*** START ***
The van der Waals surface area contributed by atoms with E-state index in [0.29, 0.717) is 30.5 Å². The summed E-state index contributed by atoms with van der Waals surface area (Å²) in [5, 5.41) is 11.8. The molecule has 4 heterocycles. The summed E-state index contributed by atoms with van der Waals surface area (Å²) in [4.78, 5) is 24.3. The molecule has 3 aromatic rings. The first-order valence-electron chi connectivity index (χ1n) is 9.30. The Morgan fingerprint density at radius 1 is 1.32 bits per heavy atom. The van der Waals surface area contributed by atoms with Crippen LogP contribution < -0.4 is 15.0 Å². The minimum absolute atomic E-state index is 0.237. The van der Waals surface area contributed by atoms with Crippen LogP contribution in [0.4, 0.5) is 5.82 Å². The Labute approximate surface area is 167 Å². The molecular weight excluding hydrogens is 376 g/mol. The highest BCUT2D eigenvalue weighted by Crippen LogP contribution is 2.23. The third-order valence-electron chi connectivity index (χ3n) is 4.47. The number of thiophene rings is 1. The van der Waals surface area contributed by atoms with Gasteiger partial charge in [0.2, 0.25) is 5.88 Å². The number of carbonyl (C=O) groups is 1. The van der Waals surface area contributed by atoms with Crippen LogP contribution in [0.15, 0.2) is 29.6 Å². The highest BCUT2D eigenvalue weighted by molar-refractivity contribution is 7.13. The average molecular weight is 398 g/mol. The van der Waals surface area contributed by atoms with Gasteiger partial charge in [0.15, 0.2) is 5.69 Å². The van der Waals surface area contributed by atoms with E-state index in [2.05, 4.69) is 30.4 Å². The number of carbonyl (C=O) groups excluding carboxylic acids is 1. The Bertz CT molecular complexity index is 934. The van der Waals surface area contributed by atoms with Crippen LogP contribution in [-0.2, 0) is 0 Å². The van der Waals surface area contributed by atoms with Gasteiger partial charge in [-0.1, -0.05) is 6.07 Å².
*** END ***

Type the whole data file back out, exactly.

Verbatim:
The van der Waals surface area contributed by atoms with E-state index in [0.29, 0.717) is 30.5 Å². The summed E-state index contributed by atoms with van der Waals surface area (Å²) in [5, 5.41) is 11.8. The molecule has 4 heterocycles. The summed E-state index contributed by atoms with van der Waals surface area (Å²) in [4.78, 5) is 24.3. The molecule has 3 aromatic rings. The first-order valence-electron chi connectivity index (χ1n) is 9.30. The Morgan fingerprint density at radius 1 is 1.32 bits per heavy atom. The van der Waals surface area contributed by atoms with Crippen LogP contribution < -0.4 is 15.0 Å². The minimum absolute atomic E-state index is 0.237. The van der Waals surface area contributed by atoms with Crippen LogP contribution in [0.4, 0.5) is 5.82 Å². The Labute approximate surface area is 167 Å². The molecular weight excluding hydrogens is 376 g/mol. The highest BCUT2D eigenvalue weighted by Crippen LogP contribution is 2.23. The third-order valence-electron chi connectivity index (χ3n) is 4.47. The number of thiophene rings is 1. The van der Waals surface area contributed by atoms with Gasteiger partial charge in [0.2, 0.25) is 5.88 Å². The number of carbonyl (C=O) groups is 1. The van der Waals surface area contributed by atoms with Crippen LogP contribution in [0.15, 0.2) is 29.6 Å². The highest BCUT2D eigenvalue weighted by molar-refractivity contribution is 7.13. The average molecular weight is 398 g/mol. The van der Waals surface area contributed by atoms with Gasteiger partial charge in [0.15, 0.2) is 5.69 Å². The van der Waals surface area contributed by atoms with E-state index in [2.05, 4.69) is 30.4 Å². The number of carbonyl (C=O) groups excluding carboxylic acids is 1. The Bertz CT molecular complexity index is 934. The van der Waals surface area contributed by atoms with Crippen LogP contribution in [-0.2, 0) is 0 Å². The van der Waals surface area contributed by atoms with Gasteiger partial charge in [-0.1, -0.05) is 6.07 Å².